[T]he Kathmandu Solid Waste Management Service (KSWM) has initiated a mobile public toilet programme. It installed its very first mobile toilet in Kathmandu at Basantpur Durbar Square almost two weeks ago. Resembling a big van, this green structure is currently kept at the southern side of the nine-storied temple. It, however, can be moved and set up at any required space. It occupies an area of nearly 144 square feet.
Basu Upreti, executive director of KSWM said, “Nearly 800 people are using the mobile toilet daily since we installed it. It’s our effort to address a rather real problem that people are facing.” One has to pay Rs. 3 and Rs. 2 to use the toilet.
The mobile toilet apart from being convenient is eco-friendly as well. There are different tanks to collect urine and stool. Each tank has a capacity of 500 litres and fills up in two days. At present the collected urine and stool is taken to a treatment plant at the Kathmandu Metropolitan City. The waste is treated to destroy harmful contents and the residue, which is no longer harmful, is discarded. However, KSWM plans to recycle the waste in the future. According to Upreti, the urine will be used for making compost manure, and faeces to produce biogas. The organisation is in search of land for this project.
Further, the organisation also wants to reduce water consumption and is encouraging people to use toilet paper instead of water. “Since most of the people are not accustomed to using toilet paper, we provide a litre of water per person. A total of 300 litres of water is consumed daily,” said Upreti. Aware of the water scarcity, the water used for washing hands is reused for flushing.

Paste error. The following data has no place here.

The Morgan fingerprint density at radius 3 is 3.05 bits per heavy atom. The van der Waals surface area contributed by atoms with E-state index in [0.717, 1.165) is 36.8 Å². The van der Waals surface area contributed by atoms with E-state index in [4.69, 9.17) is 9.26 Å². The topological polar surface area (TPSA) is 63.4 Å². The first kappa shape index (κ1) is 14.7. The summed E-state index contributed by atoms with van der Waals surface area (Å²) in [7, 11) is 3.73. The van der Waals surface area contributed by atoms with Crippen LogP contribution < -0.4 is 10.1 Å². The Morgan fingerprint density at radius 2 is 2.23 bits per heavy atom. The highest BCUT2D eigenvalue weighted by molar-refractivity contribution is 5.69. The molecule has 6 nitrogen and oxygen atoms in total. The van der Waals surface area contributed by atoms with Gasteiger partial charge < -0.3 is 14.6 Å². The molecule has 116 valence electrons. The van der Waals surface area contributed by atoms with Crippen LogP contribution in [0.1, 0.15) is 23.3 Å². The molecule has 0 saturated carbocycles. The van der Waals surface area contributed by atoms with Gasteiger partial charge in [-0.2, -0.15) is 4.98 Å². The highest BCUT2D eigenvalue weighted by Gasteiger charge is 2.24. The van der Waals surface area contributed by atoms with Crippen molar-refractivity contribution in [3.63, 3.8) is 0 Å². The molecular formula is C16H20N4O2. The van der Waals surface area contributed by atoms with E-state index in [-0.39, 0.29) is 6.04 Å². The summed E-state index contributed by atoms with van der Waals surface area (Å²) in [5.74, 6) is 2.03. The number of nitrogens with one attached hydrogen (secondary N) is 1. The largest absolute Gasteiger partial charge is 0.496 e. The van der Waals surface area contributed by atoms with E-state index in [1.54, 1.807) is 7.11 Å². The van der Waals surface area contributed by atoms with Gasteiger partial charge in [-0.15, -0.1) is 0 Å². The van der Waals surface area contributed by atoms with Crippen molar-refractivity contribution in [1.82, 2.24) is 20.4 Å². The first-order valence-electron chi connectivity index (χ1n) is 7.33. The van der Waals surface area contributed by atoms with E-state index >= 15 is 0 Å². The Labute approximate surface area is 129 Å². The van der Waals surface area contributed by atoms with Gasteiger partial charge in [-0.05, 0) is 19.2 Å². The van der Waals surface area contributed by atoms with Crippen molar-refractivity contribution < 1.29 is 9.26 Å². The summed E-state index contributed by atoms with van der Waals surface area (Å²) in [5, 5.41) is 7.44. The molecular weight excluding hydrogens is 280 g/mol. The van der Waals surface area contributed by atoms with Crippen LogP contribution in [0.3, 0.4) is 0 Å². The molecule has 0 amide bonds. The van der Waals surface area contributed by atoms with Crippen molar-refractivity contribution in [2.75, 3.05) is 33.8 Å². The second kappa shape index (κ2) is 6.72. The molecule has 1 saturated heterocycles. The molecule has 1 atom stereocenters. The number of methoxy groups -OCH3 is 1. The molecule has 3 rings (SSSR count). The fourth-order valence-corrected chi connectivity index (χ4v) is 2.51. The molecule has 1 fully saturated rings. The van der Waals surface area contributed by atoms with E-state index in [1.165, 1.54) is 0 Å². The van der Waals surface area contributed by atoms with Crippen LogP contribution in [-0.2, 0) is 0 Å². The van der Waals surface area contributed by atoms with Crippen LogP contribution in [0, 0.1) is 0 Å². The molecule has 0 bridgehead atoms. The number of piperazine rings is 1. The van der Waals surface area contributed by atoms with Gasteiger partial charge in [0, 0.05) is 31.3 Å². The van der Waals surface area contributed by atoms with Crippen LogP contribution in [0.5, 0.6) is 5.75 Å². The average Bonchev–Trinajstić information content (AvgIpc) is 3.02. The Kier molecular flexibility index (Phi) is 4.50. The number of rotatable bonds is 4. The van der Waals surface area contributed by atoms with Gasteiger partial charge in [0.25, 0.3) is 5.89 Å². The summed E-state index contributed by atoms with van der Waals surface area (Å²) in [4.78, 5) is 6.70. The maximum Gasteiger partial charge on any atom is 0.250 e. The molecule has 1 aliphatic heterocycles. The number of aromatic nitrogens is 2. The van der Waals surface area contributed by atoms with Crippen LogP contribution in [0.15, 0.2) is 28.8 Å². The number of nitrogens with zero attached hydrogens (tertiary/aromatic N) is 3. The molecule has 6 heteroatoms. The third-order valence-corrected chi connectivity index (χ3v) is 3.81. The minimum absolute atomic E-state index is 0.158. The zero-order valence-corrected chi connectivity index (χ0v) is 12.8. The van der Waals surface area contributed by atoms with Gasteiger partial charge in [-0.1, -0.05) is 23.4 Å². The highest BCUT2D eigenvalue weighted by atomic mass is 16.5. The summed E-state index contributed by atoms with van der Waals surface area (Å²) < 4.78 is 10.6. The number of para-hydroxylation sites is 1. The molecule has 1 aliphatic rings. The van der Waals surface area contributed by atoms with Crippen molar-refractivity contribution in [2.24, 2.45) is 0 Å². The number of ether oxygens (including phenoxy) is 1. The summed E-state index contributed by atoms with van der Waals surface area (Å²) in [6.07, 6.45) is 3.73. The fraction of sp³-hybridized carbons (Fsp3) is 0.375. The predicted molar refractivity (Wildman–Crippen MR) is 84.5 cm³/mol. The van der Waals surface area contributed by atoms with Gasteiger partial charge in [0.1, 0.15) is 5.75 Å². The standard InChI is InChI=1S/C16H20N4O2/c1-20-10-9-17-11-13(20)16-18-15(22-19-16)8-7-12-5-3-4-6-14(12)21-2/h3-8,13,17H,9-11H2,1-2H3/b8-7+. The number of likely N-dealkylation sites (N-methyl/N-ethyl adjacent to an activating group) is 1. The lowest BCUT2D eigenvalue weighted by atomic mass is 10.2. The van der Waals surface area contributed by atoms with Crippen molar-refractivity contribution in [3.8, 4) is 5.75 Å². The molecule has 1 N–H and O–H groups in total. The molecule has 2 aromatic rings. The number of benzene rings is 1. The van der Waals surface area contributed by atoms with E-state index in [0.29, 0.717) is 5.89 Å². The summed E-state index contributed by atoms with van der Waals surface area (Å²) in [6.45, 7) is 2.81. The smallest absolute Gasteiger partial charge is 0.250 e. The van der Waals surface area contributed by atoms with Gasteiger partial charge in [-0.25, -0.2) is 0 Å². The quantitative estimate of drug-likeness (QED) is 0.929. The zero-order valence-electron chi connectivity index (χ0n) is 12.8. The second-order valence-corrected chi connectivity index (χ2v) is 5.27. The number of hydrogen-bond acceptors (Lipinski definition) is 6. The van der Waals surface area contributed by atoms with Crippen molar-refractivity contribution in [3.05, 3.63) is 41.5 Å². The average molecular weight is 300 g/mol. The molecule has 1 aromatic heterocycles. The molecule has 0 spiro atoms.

Made from local technology developed by the Balaju Yantrasala and KSWM, its manufacturing cost is nearly Rs 10 lakh. KSWM is planning to extend service to nine more places within 10 months. A mobile toilet had also been set up by KSWM in Tundikhel during the recently held 5th National Games.
While Kathmandu has just received its first mobile public toilet, the Lalitpur Sub-Metropolitan city has had a mobile toilet at Gwarko Chowk since six months. The urine and stool collected are used for producing biogas at the sub-metropolitan office. “It had been set up at Patan Durbar Square before it was moved to Gwarko as locals started complaining about the smell. Six-hundred people are using the service at Gwarko daily,” said Pradeep Amatya, Environment Engineer at Lalitpur Sub-Metropolitan. They also have plans to extend this service in other locations in Lalitpur.
Source: The Himalayan Times/ NGO Forum, 1 May 2009